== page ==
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'These women have done so much good'

As many will attest, some of the strongest relationships and bonds are forged between those who have been yoked together in the service of the Master.

In no setting is that truer than among those who have served over the years on the general boards of the auxiliaries. Each year, former Relief Society general board members gather for a luncheon, scheduled as nearly as possible to the anniversary of the founding of the Relief Society by the Prophet Joseph Smith in Nauvoo, Ill., on March 17, 1842.

This year's event occurred on the very day of the anniversary with a gathering at the Joseph Smith Memorial Building. Attending were former Relief Society board members who served under the administrations of Amy Brown Lyman (1940-45), Belle S. Spafford (1945-1974), Barbara B. Smith (1974-84), Barbara W. Winder (1984-90) and Elaine L. Jack (1990-97).

"We all enjoy seeing each other again," said Sister Smith, who chaired this year's gathering. "These women have done so much good worldwide. If they had not done what they've done, they would not understand the Relief Society as well as they do. They've had the privilege of going all over the world and have given support to priesthood leaders, because that's what they were taught."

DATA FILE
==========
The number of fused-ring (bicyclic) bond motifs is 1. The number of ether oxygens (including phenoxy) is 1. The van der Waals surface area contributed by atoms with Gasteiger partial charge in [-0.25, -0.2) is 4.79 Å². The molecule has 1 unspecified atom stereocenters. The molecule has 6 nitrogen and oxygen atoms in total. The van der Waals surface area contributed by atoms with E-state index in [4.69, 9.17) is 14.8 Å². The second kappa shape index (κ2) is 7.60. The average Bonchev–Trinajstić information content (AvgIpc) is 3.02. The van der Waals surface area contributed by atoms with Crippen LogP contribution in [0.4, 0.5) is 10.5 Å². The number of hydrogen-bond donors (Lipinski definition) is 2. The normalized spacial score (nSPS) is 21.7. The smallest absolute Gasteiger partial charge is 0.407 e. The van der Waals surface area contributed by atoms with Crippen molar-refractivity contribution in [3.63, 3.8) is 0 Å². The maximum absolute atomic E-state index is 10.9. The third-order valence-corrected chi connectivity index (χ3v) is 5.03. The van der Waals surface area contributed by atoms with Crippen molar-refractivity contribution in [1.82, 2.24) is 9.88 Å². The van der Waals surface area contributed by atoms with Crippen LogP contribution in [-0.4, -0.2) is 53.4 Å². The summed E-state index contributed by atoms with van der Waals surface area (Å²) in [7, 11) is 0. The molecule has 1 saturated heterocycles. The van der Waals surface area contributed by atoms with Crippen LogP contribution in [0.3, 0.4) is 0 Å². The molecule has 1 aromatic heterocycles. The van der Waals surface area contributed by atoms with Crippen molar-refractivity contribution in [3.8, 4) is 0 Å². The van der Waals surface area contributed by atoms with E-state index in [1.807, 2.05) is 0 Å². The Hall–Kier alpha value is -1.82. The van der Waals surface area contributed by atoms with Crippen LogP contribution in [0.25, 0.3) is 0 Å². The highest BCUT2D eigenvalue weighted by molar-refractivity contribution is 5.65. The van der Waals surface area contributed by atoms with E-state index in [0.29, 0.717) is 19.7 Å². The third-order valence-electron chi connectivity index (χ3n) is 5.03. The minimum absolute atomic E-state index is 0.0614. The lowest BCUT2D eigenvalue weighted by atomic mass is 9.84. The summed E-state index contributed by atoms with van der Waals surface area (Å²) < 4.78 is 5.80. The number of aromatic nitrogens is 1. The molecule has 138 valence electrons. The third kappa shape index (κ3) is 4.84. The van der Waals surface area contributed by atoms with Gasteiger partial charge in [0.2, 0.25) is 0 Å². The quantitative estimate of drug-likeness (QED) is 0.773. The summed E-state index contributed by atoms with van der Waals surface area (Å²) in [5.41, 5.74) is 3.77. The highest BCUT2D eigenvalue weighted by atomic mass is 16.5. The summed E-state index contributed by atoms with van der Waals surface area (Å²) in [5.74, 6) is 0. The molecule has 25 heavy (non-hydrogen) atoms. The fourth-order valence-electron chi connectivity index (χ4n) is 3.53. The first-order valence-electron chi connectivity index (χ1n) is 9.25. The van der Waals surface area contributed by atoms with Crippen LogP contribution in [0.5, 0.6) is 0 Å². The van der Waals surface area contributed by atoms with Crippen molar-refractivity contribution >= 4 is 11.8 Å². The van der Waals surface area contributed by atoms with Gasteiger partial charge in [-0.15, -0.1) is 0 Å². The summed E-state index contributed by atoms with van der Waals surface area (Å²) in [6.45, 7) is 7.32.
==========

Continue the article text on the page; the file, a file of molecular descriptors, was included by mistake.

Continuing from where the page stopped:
Sister Smith addressed the luncheon, as did her successors, Sister Winder and the current general Relief Society president, Mary Ellen W. Smoot.

Sister Jack was the only surviving former president not in attendance; she is serving as temple matron at the Cardston Alberta Temple, where her husband, Joseph E. Jack Jr., is president.

Among those given particular recognition at the luncheon were Leona Winch, one of two surviving members of Sister Lyman's board (the other is Gertrude Garff), and 100-year-old Ellen Barnes, who served on the board under the administrations of Sister Spafford and Sister Smith.

The luncheon-goers were entertained by Sunshade N Rain, an LDS vocal trio consisting of Dan Whitley, Mel Teeples and Jeff Gregerson. The group achieved popularity through its performances and recordings throughout the 1970s, but forsook the spotlight for other jobs so each man could focus more closely on his family. They have recently reunited to perform on a limited basis, spreading the same musical message as they did in the '70s: "Families are forever."

An interesting moment occurred before the luncheon commenced as group member Whitley and the trio's pianist, Stan Seale, met Joanne Doxey, who served as second counselor to Sister Winder. Sister Doxey co-wrote the well-known Primary song, "Where Love Is." Early in its career, Sunshade N Rain recorded the song; it was a staple in the group's performances, but the members had never before met its writer.

The featured speaker at the luncheon was Paul Sandberg, project engineer for the new Conference Center which is nearing completion and is expected to be ready for the upcoming April general conference. He spoke on various aspects of the building's design and construction.

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